You probably did something a little differently when you installed the new alternator. It's too late now, but it would have been a good idea to compare the pulley location and mounting hardware of the old alternator with the new one before you returned the old alternator for the core charge.

High Or Low?
I'm in the planning stages of a restoration. I'm planning on restoring my dad's '87 C10 4x4 with an 8-foot bed to serve as a rolling memorial to him. He died suddenly earlier this year. I've always wanted to build a custom truck and can't think of a better reason to start building.

I'm looking to do some custom work at the same time I'm restoring the truck. I'm ordering the replacement panels and mapping out the paint scheme. It looks like I can get all the needed parts for under $1,000. I plan on doing the work myself.

There is one aspect that I haven't been able to figure out: the suspension. I want to drop it, but I don't want to drag the frame or bag it. I'm thinking a 4-inch drop would give it the look I'm after. I also want to maintain the cargo capacity and still use the truck as a truck when needed. I carry 1,500 to 2,000 pounds at least twice a year.

I want to keep the truck four-wheel-drive. All the suspension mods I've seen point to either two-wheel-drive drops or dropping trucks sporting IFS. Are axle flips easy? Aside from needing shorter shocks, what else would I need?

I don't want the truck to drive like a car, but I also don't want a bone-jarring ride. If it rides the same way it rides now, I'd be perfectly happy. Can you help me?
Jim Lowe
Watertown, Connecticut

From the sound of your letter and the parameters you've established, it seems like your interest in lowering the truck 4 inches is mostly cosmetic. It also sounds like you're interested in keeping costs as reasonable as possible.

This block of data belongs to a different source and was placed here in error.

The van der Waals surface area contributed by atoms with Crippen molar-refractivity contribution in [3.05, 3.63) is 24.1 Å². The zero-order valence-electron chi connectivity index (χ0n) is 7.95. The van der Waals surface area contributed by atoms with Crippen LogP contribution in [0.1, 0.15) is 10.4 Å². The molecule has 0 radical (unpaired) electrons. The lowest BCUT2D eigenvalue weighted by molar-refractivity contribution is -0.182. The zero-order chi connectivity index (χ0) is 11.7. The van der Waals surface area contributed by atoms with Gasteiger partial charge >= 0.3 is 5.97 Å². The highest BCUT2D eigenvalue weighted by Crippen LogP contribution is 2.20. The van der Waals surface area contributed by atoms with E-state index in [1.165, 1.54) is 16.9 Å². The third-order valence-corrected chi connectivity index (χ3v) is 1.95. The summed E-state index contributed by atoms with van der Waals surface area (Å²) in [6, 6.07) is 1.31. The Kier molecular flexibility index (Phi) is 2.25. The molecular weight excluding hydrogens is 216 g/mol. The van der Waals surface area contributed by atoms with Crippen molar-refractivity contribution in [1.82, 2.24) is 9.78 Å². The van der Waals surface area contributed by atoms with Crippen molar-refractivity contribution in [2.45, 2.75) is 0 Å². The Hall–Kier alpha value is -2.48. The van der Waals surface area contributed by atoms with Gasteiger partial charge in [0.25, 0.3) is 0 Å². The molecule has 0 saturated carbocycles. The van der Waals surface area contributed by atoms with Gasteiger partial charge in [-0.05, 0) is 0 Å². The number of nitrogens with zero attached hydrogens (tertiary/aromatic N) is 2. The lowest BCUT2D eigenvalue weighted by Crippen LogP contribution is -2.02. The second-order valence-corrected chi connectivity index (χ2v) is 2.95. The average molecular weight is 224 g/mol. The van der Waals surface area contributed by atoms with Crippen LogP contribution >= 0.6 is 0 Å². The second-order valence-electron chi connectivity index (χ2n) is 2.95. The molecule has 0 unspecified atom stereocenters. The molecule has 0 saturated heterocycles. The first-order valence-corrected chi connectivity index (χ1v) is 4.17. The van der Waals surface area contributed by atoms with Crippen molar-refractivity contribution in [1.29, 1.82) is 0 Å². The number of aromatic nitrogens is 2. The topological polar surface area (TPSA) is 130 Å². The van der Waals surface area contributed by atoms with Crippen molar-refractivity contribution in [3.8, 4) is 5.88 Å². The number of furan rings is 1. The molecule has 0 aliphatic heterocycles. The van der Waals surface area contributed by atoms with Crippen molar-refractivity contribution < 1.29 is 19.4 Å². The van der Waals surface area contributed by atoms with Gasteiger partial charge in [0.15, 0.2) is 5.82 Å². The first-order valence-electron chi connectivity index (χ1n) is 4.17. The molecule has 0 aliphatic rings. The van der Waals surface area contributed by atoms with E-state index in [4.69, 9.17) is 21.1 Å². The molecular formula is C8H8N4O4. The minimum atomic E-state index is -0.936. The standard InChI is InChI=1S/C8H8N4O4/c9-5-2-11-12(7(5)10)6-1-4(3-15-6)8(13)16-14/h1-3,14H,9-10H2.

You state that the truck is a C10 4x4, but C-series trucks are two-wheel-drive. Four-wheel-drive Chevys are designated K-series. If your truck were a 2WD C10, lowering it 4 inches would be a snap. If it's a K10, it's not so easy or even desirable given your parameters.

An axle flip is easy on 2WD trucks. Problems you might encounter include potential bed-to-axle clearance issues when carrying 2,000 pounds and adjusting all of the front steering, suspension, and driveshaft components if you flipped the front axle. Most K10 owners want to raise their trucks instead of lower them.

There are shops that custom-build leaf springs. They might be able to make some leaf springs with less arch. You could probably drop an inch or two this way. There could be some ride compromises since you still want to be able to haul heavy loads. The lower springs would be stiffer.

If it wasn't for the obvious sentimental value, we'd suggest selling the 4x4 Chevy and finding a nice 2WD model.

Our suggestion for lowering the truck is to do it with wheels and tires. Your truck probably has 15-inch 78-series tires. Get some custom wheels and lower-profile tires. Depending on the tire's aspect ratio, you could drop an inch or two. Then have your original-size (or larger) wheels and tires available for when you want to do heavy chores.

Where's My Calendar, Yo?
Being a subscriber, I was wondering why my mag that came in the mail does not have a calendar yet the store version does? Is this a ploy to get the subscriber to buy two issues?
Deluxe Dave
via e-mail

How can I put this gently? It's definitely a ploy to get people to buy the magazine off the newsstand, although it's not necessarily a ploy to get you to buy two copies, Dave. Sorry man, but I don't control these things. -Mike

Got Something To Say?
E-mail your letters to mike.finnegan@sourceinterlink.com, or send them to:Sport Truck Mail, 2400 E. Katella Ave., Ste. 700, Anaheim, CA 92806